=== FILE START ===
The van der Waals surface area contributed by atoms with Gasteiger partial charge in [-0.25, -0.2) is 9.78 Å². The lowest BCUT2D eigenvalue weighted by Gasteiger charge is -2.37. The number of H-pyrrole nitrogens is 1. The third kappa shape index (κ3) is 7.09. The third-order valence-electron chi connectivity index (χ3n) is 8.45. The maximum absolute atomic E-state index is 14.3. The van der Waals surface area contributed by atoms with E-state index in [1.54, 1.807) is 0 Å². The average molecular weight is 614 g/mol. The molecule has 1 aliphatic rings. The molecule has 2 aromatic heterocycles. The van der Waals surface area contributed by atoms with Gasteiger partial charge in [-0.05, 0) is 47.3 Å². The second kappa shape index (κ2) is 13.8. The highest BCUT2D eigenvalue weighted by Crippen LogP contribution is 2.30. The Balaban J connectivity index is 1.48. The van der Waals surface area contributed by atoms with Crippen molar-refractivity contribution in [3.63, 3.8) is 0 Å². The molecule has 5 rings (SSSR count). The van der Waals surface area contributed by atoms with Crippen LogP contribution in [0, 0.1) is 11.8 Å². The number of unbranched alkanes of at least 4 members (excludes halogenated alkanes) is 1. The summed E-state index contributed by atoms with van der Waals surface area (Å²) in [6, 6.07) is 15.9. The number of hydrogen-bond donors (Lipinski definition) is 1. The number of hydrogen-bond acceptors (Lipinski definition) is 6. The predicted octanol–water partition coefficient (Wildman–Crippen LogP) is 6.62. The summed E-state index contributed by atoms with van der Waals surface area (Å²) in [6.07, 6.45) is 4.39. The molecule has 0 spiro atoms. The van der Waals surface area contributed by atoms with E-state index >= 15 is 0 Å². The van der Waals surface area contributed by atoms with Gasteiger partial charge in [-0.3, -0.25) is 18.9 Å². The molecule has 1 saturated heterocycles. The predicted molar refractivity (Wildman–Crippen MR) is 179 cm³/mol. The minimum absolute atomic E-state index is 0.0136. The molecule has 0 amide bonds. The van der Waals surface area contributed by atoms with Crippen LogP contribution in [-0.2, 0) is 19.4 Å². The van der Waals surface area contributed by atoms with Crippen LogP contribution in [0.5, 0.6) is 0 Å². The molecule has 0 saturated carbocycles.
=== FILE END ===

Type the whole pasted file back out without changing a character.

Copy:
The van der Waals surface area contributed by atoms with Gasteiger partial charge in [-0.25, -0.2) is 9.78 Å². The lowest BCUT2D eigenvalue weighted by Gasteiger charge is -2.37. The number of H-pyrrole nitrogens is 1. The third kappa shape index (κ3) is 7.09. The third-order valence-electron chi connectivity index (χ3n) is 8.45. The maximum absolute atomic E-state index is 14.3. The van der Waals surface area contributed by atoms with E-state index in [1.54, 1.807) is 0 Å². The average molecular weight is 614 g/mol. The molecule has 1 aliphatic rings. The molecule has 2 aromatic heterocycles. The van der Waals surface area contributed by atoms with Gasteiger partial charge in [-0.05, 0) is 47.3 Å². The second kappa shape index (κ2) is 13.8. The highest BCUT2D eigenvalue weighted by Crippen LogP contribution is 2.30. The Balaban J connectivity index is 1.48. The van der Waals surface area contributed by atoms with Crippen molar-refractivity contribution in [3.63, 3.8) is 0 Å². The molecule has 5 rings (SSSR count). The van der Waals surface area contributed by atoms with Crippen LogP contribution in [0, 0.1) is 11.8 Å². The number of unbranched alkanes of at least 4 members (excludes halogenated alkanes) is 1. The summed E-state index contributed by atoms with van der Waals surface area (Å²) in [6, 6.07) is 15.9. The number of hydrogen-bond donors (Lipinski definition) is 1. The number of hydrogen-bond acceptors (Lipinski definition) is 6. The predicted octanol–water partition coefficient (Wildman–Crippen LogP) is 6.62. The summed E-state index contributed by atoms with van der Waals surface area (Å²) in [6.07, 6.45) is 4.39. The molecule has 0 spiro atoms. The van der Waals surface area contributed by atoms with E-state index >= 15 is 0 Å². The van der Waals surface area contributed by atoms with Gasteiger partial charge in [-0.3, -0.25) is 18.9 Å². The molecule has 1 saturated heterocycles. The predicted molar refractivity (Wildman–Crippen MR) is 179 cm³/mol. The minimum absolute atomic E-state index is 0.0136. The molecule has 0 amide bonds. The van der Waals surface area contributed by atoms with Crippen LogP contribution in [-0.2, 0) is 19.4 Å². The van der Waals surface area contributed by atoms with Crippen LogP contribution in [0.5, 0.6) is 0 Å². The molecule has 0 saturated carbocycles.